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Illustration: Aïda Amer/Axios
As world leaders waffle on policies to head off the extraordinary climate change threat, the retail sector — America’s largest private employer — is moving on its own to cut back its environmental harm.
Why it matters: E-commerce and retail giants pump out emissions and pollution through mass manufacturing, incessant speedy shipping and uncurbed waste. Per one estimate, the fashion industry alone will burn up a quarter of the world's carbon budget by 2050.
By the numbers:
The latest: Amazon — the biggest retailer on the planet, delivering more than 10 billion packages a year — came out last week with an ambitious climate plan to hit carbon neutrality by 2040, 10 years earlier than the Paris Climate Accord's goal. Its moves could have a ripple effect.
Other retailers have made commitments to curb impact as well.
The bottom line: The retail industry still has a long way to go in reducing its environmental impact, experts say. But companies are realizing that "to stay relevant requires action on sustainability," says Berkley Rothmeier of the climate advocacy group Business for Social Responsibility. "There is huge pressure for the private sector to get ahead of risk, and please employees and customers."
Illustration: Sarah Grillo/Axios
The U.S. has the upper hand in pivotal emerging technologies like AI and quantum computing, in part because American universities and companies boast world-class talent. But experts say its dominance could soon slip, Kaveh and I report.
Why it matters: The country that reigns in AI, 5G or quantum cryptography will likely have a huge military and economic advantage over its adversaries for years to come and will get to shape the technologies as they are implemented the world over.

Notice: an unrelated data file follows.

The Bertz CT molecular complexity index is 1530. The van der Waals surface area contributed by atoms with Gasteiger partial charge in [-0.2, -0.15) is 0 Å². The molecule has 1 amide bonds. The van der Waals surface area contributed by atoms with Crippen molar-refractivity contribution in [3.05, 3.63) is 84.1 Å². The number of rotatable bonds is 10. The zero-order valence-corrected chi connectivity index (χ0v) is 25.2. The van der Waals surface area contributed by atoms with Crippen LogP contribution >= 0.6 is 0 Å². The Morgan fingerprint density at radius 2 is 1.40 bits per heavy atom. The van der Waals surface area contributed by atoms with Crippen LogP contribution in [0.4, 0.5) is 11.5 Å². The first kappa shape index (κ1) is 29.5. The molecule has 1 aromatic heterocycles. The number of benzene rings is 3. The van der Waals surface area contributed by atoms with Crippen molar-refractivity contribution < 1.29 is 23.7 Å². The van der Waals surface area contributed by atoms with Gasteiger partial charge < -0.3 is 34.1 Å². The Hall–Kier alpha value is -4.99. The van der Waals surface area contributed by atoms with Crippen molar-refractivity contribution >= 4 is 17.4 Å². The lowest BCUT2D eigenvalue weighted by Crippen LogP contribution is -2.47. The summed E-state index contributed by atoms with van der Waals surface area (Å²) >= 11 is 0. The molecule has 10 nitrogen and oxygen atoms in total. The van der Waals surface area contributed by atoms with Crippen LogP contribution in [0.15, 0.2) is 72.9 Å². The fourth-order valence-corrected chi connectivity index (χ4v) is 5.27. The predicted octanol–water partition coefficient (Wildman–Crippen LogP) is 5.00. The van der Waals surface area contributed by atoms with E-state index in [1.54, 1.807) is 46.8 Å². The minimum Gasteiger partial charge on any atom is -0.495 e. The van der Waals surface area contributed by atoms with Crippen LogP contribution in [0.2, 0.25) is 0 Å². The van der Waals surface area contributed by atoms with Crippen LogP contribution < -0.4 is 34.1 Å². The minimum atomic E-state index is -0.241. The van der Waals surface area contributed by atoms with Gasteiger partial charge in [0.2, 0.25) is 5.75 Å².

A new report from the Council on Foreign Relations identifies the areas in which China is rapidly closing the gap with the U.S. "Slowing down China is not enough," says Adam Segal, an expert on emerging technologies and national security at CFR. "The U.S. needs to do significantly more at home."
What to watch: The U.S. needs to pull in scientists from around the globe to compete, Segal says. "China is producing 3 times as many STEM graduates at the undergrad level."
An Amazon Echo. Photo: Joby Sessions/T3 Magazine/Future/Getty Images
Silicon Valley's tech giants are battling to take over your house, betting that the company that puts the most speakers, cameras and devices into customers' homes will reap massive profits from the troves of data collected.
The latest: Today, Amazon pulled even further ahead of its Big Tech brethren in this race, launching a slew of new smart products that are equipped with Alexa, its digital assistant.
Among the additions...
Why it matters: Amazon is rapidly building up the ways in which it can surveil its customers — listening to them, watching them, following them, keeping track of what they cook, and even figuring out how they feel.
Worth noting: The retail giant says it is keeping privacy concerns in mind. You can now ask Alexa to delete certain data, Axios' Ina Fried reports.
Photo Illustration: Sarah Grillo. Photos via Andrew Lichtenstein/Corbis via Getty Images
Boris Johnson speaks at the UN. Photo: Spencer Platt/Getty Images
British Prime Minister Boris Johnson presented quite an alarming, dystopian view of the future during his speech to the UN General Assembly on Tuesday. Here are some delightful quotes, via The Guardian.
“In the future, voice connectivity will be in every room and almost every object: your mattress will monitor your nightmares; your fridge will beep for more cheese.”
“A future Alexa will pretend to take orders. But this Alexa will be watching you, clucking her tongue and stamping her foot.”
“AI — what will it mean? Helpful robots washing and caring for an aging population? Or pink-eyed terminators sent back from the future to cull the human race?"
“What will synthetic biology stand for — restoring our livers and our eyes with miracle regeneration of the tissues, like some fantastic hangover cure? Or will it bring terrifying limbless chickens to our tables?”